What did you learn from prior hype cycles that you can apply to ABM?

Let’s have some fun. To fully grasp this point, you really should look up the movie “Groundhog Day.” Bill Murray plays Phil Connors, a weatherman doomed to repeat the same day over and over. Through the course of the movie, he cycles through a range of emotional reactions to his plight. Most are funny. In any case, at some point he goes through a transformation where he decides to learn from the past and create a new and more positive future. He repeated the same day, learning more from each cycle… we have it easy, we just need to decide to become better, to apply what we already know to be true.

New technology is a blessing and marketers shouldn’t be afraid of trying new things, even failing at new things. The point here is that the content surrounding much of the hype is causing people to do the wrong things — to predestine failure. The key learning from prior hype cycles is that the illusion of tech bliss always gives way to the reality of strategy, content and process.

ABM 2.0 — Applying  The ‘M’ To Your ABM?

Based upon the collective wisdom earned across hundreds of successful, high-performance ABM programs, our advice is vendor agnostic and sides squarely on the side of today’s’ marketing leader faced with the decision to deploy or redeploy an account-based strategy for their organization.

Good news is that we took the first cut at the path forward! While reading these points, open your mind to new ideas. Many will sound familiar to your learning after prior hype cycles, but most are vastly different than the balance of ABM dialog you’ll find elsewhere. Open your mind!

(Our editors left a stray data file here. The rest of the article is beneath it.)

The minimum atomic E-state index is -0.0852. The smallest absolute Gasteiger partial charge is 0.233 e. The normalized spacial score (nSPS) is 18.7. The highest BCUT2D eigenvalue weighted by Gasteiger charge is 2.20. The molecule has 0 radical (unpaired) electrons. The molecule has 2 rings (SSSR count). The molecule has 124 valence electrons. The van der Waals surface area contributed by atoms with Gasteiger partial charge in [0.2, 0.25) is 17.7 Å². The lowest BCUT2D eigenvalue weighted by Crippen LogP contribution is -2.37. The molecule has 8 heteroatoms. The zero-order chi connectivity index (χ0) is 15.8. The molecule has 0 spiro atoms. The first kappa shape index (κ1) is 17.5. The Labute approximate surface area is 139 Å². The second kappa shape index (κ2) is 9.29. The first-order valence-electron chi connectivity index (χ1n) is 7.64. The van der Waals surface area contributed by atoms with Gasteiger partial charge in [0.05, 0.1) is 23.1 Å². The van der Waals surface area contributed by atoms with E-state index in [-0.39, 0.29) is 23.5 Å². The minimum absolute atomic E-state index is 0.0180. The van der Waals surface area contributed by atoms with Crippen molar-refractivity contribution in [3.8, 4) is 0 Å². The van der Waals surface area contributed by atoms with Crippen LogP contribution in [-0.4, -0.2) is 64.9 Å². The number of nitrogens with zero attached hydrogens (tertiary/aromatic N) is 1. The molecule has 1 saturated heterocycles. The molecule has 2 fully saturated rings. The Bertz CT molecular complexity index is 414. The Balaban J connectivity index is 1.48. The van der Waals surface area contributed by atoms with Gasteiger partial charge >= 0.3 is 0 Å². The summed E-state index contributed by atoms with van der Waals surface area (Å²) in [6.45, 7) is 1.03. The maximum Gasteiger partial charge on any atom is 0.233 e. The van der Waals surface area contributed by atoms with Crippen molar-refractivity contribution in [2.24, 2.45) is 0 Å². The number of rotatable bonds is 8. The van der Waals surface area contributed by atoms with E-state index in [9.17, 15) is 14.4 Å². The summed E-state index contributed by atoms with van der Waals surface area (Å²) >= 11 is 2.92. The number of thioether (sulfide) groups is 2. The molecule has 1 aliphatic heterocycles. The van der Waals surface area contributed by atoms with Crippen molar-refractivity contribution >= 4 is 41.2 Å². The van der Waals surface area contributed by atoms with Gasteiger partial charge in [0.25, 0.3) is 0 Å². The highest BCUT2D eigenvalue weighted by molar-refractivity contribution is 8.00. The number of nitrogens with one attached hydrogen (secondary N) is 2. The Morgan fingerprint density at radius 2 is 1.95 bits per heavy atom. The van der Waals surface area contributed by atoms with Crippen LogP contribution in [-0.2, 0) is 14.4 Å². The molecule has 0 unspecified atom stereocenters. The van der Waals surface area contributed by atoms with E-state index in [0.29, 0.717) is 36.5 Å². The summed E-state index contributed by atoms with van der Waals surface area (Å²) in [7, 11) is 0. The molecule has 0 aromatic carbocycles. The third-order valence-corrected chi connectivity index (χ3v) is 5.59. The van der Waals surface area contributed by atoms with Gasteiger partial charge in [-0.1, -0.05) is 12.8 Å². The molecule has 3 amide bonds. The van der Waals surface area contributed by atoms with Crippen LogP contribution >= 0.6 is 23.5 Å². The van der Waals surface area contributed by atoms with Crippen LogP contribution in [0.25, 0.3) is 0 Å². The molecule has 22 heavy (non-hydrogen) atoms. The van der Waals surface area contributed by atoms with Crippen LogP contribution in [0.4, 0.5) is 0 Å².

Strategy First – Too many organizations believe they have an ABM strategy. Yet, when asked about it, they answer with “We just purchased _______” (fill in the blank with any number of marketing technologies). Technology is not a strategy.  Patrice Greene, President of Inverta, made an amazing point when she asked, “Where do you want your revenue to come from?” While a lot of vendors tell you to start by selecting accounts and delivering ads, it’s critical to first understand where — if at all — an account-based program fits within your overall growth strategy and interacts with your other marketing programs.

ABM is primarily a data challenge, not a media challenge – Ask yourself one simple question, “How many target account buyers do you have in your marketing automation system?” Don’t feel bad if you can’t answer this. During the Dreamforce session, I asked this question and not a single person knew the answer. Account-based strategies impose a new set of data requirements on marketers. To get yourself started down the path of tackling this data challenge, consider these initial tasks: